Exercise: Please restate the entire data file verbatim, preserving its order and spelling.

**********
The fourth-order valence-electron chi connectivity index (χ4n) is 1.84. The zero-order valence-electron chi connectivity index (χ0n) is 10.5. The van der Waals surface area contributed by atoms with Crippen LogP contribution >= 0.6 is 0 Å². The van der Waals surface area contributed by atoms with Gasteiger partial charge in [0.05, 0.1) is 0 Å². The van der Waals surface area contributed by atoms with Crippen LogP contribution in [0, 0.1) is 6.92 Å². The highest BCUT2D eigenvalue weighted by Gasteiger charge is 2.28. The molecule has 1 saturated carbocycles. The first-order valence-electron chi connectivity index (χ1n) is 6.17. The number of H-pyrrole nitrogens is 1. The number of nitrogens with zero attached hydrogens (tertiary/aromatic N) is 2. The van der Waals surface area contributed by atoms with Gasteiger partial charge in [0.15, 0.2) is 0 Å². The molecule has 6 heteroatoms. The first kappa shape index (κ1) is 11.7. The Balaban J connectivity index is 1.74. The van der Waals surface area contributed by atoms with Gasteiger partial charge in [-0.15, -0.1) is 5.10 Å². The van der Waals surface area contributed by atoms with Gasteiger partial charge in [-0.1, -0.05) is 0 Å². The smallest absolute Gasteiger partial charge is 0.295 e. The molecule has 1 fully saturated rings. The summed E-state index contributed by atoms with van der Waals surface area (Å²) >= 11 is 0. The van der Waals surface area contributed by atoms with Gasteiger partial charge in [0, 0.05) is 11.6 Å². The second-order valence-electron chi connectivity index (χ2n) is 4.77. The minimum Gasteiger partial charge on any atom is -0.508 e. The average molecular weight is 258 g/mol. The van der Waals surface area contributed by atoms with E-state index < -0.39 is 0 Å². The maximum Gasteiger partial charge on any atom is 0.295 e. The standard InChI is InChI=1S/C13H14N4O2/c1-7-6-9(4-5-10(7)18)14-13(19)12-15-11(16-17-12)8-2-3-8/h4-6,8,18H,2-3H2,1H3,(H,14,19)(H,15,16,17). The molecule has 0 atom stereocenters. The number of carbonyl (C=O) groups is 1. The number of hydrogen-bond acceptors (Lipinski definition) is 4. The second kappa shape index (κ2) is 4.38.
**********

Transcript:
The fourth-order valence-electron chi connectivity index (χ4n) is 1.84. The zero-order valence-electron chi connectivity index (χ0n) is 10.5. The van der Waals surface area contributed by atoms with Crippen LogP contribution >= 0.6 is 0 Å². The van der Waals surface area contributed by atoms with Gasteiger partial charge in [0.05, 0.1) is 0 Å². The van der Waals surface area contributed by atoms with Crippen LogP contribution in [0, 0.1) is 6.92 Å². The highest BCUT2D eigenvalue weighted by Gasteiger charge is 2.28. The molecule has 1 saturated carbocycles. The first-order valence-electron chi connectivity index (χ1n) is 6.17. The number of H-pyrrole nitrogens is 1. The number of nitrogens with zero attached hydrogens (tertiary/aromatic N) is 2. The van der Waals surface area contributed by atoms with Gasteiger partial charge in [0.15, 0.2) is 0 Å². The molecule has 6 heteroatoms. The first kappa shape index (κ1) is 11.7. The Balaban J connectivity index is 1.74. The van der Waals surface area contributed by atoms with Gasteiger partial charge in [-0.15, -0.1) is 5.10 Å². The van der Waals surface area contributed by atoms with Gasteiger partial charge in [-0.1, -0.05) is 0 Å². The smallest absolute Gasteiger partial charge is 0.295 e. The molecule has 1 fully saturated rings. The summed E-state index contributed by atoms with van der Waals surface area (Å²) >= 11 is 0. The van der Waals surface area contributed by atoms with Gasteiger partial charge in [0, 0.05) is 11.6 Å². The second-order valence-electron chi connectivity index (χ2n) is 4.77. The minimum Gasteiger partial charge on any atom is -0.508 e. The average molecular weight is 258 g/mol. The van der Waals surface area contributed by atoms with E-state index < -0.39 is 0 Å². The maximum Gasteiger partial charge on any atom is 0.295 e. The standard InChI is InChI=1S/C13H14N4O2/c1-7-6-9(4-5-10(7)18)14-13(19)12-15-11(16-17-12)8-2-3-8/h4-6,8,18H,2-3H2,1H3,(H,14,19)(H,15,16,17). The molecule has 0 atom stereocenters. The number of carbonyl (C=O) groups is 1. The number of hydrogen-bond acceptors (Lipinski definition) is 4. The second kappa shape index (κ2) is 4.38.